Shelley Goldberg is an investment adviser and environmental sustainability consultant. She has worked as a commodities strategist for Brevan Howard Asset Management and Roubini Global Economics.
President Donald Trump’s promise to increase U.S. fossil-fuel production will have many parlous consequences, not least by driving natural gas prices even lower.
The priority of Trump and his administration -- to “unleash America’s $50 trillion in untapped shale, oil, and natural gas reserves, plus hundreds of years in clean coal reserves” -- aims to make the U.S. the global leader in fossil-fuel production.
Being No. 1 is a good thing, unless it compromises the environment, which hardly features in Trump’s agenda. In fact, the administration plans to minimize the Environmental Protection Agency. The president has joined industry groups in criticizing a series of regulations set out by the Obama administration that they hold up as examples of the federal overreach and regard as curbs on economic growth.
Trump will succeed in cutting off the EPA’s legs, given that the agency is now led by Scott Pruitt, who sued the EPA 14 times while attorney general of Oklahoma. Trump also has the support of former Texas governor Rick Perry, who now heads the U.S. Department of Energy, as well as Secretary of State Rex Tillerson, the former chief executive of Exxon Mobil Corp.
In addition, Trump has signed resolutions to abolish a federal rule requiring energy companies to disclose royalties and government payments, and protect waterways from coal mining waste. The House passed legislation that would eliminate a Bureau of Land Management rule curbing the release of methane, a potent greenhouse gas, from oil and gas operations on federal land.
And a new executive order instructs the EPA to rewrite the 2015 regulation dubbed the Clean Power Plan that limits greenhouse-gas emissions from existing electric utilities. It also steers the Interior Department’s Bureau of Land Management to lift a moratorium on federal coal leasing.
But even that may not be enough to get to No. 1, and it may not be as easy as Trump thinks. Consider the competition: Russia is the world’s largest oil and gas exporting nation, having topped Saudi Arabia in 2016. Trump has so far declined to say anything negative about President Vladimir Putin, even though U.S. intelligence agencies have concluded that Russia tried to influence the U.S. presidential election in Trump’s favor by hacking into the Democratic National Committee.
Russia accounts for more 20 percent of the world’s exported natural gas, which has gradually replaced coal in the developed world. Nations are paying attention to both the longer-term ramifications of climate change, as well as the more immediate issues of asthma and other respiratory and lung diseases brought on by air pollution. Gas emits 50 percent less carbon dioxide than coal, and 30 percent less than oil.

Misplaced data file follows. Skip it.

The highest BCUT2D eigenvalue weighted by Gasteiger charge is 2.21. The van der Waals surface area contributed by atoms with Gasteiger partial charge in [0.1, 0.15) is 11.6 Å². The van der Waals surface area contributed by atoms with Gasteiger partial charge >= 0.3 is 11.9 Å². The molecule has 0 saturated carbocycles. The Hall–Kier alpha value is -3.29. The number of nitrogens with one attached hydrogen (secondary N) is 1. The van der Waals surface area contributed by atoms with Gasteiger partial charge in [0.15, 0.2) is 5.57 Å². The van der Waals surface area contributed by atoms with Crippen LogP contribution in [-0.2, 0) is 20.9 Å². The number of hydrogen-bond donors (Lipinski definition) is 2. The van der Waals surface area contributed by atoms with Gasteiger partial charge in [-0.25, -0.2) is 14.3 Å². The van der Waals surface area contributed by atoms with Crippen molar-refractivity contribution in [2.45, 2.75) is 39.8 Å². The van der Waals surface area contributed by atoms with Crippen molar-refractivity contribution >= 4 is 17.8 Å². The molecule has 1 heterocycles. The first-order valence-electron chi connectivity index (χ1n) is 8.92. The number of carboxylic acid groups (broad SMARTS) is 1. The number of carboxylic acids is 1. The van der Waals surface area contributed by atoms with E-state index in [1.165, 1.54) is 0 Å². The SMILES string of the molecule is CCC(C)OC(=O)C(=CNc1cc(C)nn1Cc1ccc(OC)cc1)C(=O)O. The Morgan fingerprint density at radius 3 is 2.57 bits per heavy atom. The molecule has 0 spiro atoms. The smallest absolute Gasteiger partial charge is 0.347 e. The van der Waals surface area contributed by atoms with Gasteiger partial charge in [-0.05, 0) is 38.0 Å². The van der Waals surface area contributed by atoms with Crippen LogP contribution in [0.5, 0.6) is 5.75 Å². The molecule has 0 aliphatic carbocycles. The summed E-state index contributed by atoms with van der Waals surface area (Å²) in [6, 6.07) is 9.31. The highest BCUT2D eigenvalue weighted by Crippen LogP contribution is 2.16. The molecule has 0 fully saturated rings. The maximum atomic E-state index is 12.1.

The next challenge is Iran, which is on a direct path to gaining a foothold in the global energy market. On Feb. 3, after Iran tested a ballistic missile, the Trump administration imposed additional sanctions on Iranian individuals and entities.
Trumps confrontational stance does not seem to be stifling Iran’s ambitions to partner with Russia and Norway. Iran is sitting on approximately $7 trillion worth of gas reserves and is looking to export it to nations who just may turn a blind eye to sanctions, which have forced it to leave 40 of its 56 gas fields undeveloped. According to Deputy Oil Minister Amirhossein Zamaninia, half of the $70 billion needed to develop proposed oil and gas projects could come through in a “few short months.”
Attempting to reverse regulation will spark new legal battles and entail work within the agencies, and may take time to implement -- some say as long as a year and a half -- but not long enough to discourage drilling. Encouraged by Trump’s harsh tone even prior to the election, the industry ramped up rig activity, a trend that is likely to continue as operators focus on boosting production and call for increased capital expenditure.
Whiting Petroleum, Corp., one of the largest oil and gas producers in North Dakota’s Bakken Shale, has nearly doubled its spending budget for 2017, to $1.1 billion in 2017, from $554 million in 2016.
Cabot Oil & Gas Corp. will increase spending this year in the Marcellus and Eagle Ford shales from $575 million to $650 million, compared with $325 million at this time last year.
And Apache Corp. is raising its capex in 2017 by more than 60 percent from 2016 to $3.1 billion, from $1.9 billion.
While non-weather factors continue to tilt bearish for the medium to long-term, weather tends to be the overriding driver of short-term price. Natural gas recently dropped to a six-month low because of lower-than-expected storage withdrawal and forecasts for continued mild weather for much of the rest of the month. Prices along the forward curve, representing expectations for future prices, barely surpass $3/million British Thermal Units out to 2029.
In the near term, lifting the moratorium on federal coal leasing could take immediate effect. Last month, the Interior Department proposed major changes to a program that guides coal exploration and production across 570 million publicly owned acres. And cheaper coal could also serve to weaken natural gas prices.
So with more drilling, competition from domestic coal and contentious competitor nations, don’t expect any sustainable rallies in the natural gas market this year, or even 2018.